This was headline news - Josiah, now a junior in college, destroys the industry of idolatry in his kingdom.

You get the idea that Josiah was courageous in the choice of words to describe his actions - look again - v. 3 - he began to purge . . .  v. 4  they tore down the altars . . . the incense altars - he chopped them down . . . the molten images he broke in pieces and ground to powder and scattered it on the graves 

Where do you get the courage to run counter to your culture - to take the heat of criticism and and ridicule?

You answer the question:

            “Who am I” - with I am a Christian; 

            “Who is my authority?”  It is the word of God; 

            “Who am I trying to be like” - it certainly isn’t the crowd - it is the                   God of David - it is His son, Jesus Christ that you are                         becoming like every time you say no to evil and yes to                godliness.

One more illustration - Josiah had unshakeable spiritual conviction

Verse 8.  Now in the eighteenth year of his reign, (he’s 26 years old now) when he had purged the land and the house, he sent Shaphan the son of Azaliah, and Maaseiah an official of the city, and Joah the son of Joahaz the recorder, to repair the house of the Lord his God.

It wasn’t enough to tear down - something needed to be built up - the temple.

We’re going to take a closer look next time at the discovery of an ancient manuscript - an the impact it had on Josiah’s life.


The potential for a young person to impact his generation possible  . . . don’t underestimate them.

From the time Josiah was 8 years old to the time he was 26 years old, Josiah stood for God.

This is a message to every young person here - you’re not too young to live for God.  Maybe you’ve copped out with, “Well, my parents don’t live for the Lord, why should I?”  Take a hard look at Josiah - he had a terrible history with a wicked father.

And this is a message to every parent - don’t set your sights too low - don’t underestimate the spiritual potential of your children.

Don’t get in God’s way!  If you’ve never sat down with your 8 year old or your 18 year old and said, “Listen the most important thing you can ever do with your life is live for God; you belong to Him”  then you aren’t helping them answer the identity, authority and conformity question.

You’re a stumbling block . . . you’re in the way!   

Who knows, Mom and Dad - you might have a Josiah in your house, whom God will use to bring about a reformation in the land.

The opportunity to develop spiritual convictions at a young age is a Biblical fact . . . so encourage them.

You want to know what the best way to help them answer those questions of identity, authority and conformity?

It is for Moms and Dads to have already answered the questions themselves.

I want to read you some inside information - it’s a paragraph summary taken from the book by Willima Meyers, “The Image Makers”.  This book is about Madison Avenue’s most widely used categorization of people.  They’ve put people into 5 basic categories and then determine their advertizing strategy:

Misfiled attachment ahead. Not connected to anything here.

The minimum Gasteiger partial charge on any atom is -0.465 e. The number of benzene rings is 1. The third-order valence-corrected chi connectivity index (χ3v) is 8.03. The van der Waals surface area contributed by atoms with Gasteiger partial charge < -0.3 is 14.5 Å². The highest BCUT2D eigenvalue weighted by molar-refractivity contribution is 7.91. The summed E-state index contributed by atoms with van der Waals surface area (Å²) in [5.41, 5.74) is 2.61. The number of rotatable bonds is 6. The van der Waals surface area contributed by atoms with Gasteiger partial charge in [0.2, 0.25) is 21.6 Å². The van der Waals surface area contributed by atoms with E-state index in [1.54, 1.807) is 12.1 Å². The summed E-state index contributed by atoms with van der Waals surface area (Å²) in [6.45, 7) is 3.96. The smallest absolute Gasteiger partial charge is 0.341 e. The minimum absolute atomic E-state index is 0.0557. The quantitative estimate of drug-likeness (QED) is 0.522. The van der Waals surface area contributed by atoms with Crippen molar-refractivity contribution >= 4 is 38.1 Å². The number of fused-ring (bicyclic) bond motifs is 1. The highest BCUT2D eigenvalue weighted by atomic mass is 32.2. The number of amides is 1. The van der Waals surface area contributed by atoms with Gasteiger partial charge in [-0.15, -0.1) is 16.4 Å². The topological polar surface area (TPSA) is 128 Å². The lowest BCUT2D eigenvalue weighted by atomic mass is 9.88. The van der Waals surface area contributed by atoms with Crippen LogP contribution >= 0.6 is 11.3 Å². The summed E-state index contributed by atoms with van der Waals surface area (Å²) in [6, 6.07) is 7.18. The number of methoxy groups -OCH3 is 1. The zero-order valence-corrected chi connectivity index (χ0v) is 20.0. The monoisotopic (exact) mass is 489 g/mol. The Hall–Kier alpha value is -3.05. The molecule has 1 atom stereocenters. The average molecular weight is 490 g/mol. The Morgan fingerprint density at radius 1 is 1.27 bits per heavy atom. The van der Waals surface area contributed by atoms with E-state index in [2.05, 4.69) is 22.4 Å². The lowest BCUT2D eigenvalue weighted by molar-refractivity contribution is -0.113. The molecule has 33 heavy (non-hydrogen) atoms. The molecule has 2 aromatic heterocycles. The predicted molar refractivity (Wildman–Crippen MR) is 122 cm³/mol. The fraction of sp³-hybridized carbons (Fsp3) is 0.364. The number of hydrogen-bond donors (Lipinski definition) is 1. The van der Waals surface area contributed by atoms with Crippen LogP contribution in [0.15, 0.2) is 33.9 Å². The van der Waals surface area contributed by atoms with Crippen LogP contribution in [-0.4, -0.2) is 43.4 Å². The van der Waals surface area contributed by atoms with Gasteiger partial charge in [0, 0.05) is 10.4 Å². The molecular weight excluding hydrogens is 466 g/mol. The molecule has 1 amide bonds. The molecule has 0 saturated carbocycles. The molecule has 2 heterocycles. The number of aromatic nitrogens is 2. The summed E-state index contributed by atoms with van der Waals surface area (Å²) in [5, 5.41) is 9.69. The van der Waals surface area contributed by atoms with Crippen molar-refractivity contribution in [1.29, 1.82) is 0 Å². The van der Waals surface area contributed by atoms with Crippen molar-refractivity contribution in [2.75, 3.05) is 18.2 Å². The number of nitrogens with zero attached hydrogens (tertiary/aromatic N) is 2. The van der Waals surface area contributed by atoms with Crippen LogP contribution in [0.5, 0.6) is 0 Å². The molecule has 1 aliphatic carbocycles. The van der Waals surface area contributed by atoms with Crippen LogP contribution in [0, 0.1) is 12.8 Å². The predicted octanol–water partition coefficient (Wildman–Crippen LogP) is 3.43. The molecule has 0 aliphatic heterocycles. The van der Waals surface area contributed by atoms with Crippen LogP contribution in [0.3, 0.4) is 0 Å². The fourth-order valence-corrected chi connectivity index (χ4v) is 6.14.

Here are three of the categories:

The Socially Conscious Achievers:  these are people who care more about inner peace and environmental safety than about success.  They are looking for personal, not necessarily professional fulfillment.  They will try anything from Zen to acupuncture.    They are Madison Avenues toughest challenge.  (20%)

The Emulators: not so set in their ways, a small but impressionalbe group of young people in desperate search of an identity and a place in the adult working world.  They will do almost anything to fit in.  The lack self-confidence and are discouraged about their prospects.  They are into hedonism (self-satisfaction; instant gratification) and finding solutions to their postadolescent dilemmas.  (15% of the population.)

            IMAGINE - millions of young people entering the adult world, still seeking an answer to their identity - “Who am I?”

The Emulator Achievers:  These are America’s materialists, have it made for the most part.  They are a bit frustrated, just below the top rung on the ladder.   Though affluent, they are somewhat dissatisfied with not having more (20% )

Ladies and Gentlemen, Madison Avenue has developed a strategy based upon the fact that at least 55% of our adult population do not know the answer to the simple questions, “Who am?  Who should I listen to?  and What am I supposed to be like?”

And the pressure is on.

One of the most astounding statements concerning peer pressure I ever heard came from the lips of a Christian teenager - he was in the process of impacting his high school for the cause of Jesus Christ - they were holding Bible studies and prayer meetings - this teenager was being interviewed on a Christian program - the host eventually asked the typical question - “Well, how do you handle the peer pressure?”  This kid shot back with his answer, “Sir, on my high school campus, I am the peer pressure.”

He had answered the question of identity, authority and conformity.

Once you answer the question of who you are, you will profoundly impact the world where you do what you do.

We, having our identity in Him, obeying the authority of His word, have confidence that our Father has predestined us to be confromed into the image of His Son.

And as a result, like Josiah, we - CHILDREN AND ADULTS - can profoundly impact our wandering generation to the only way, the only truth, the only life worth living.


Add a Comment

We hope this resource blessed you. Our ministry is EMPOWERED by your prayer and ENABLED by your financial support.
CLICK HERE to make a difference.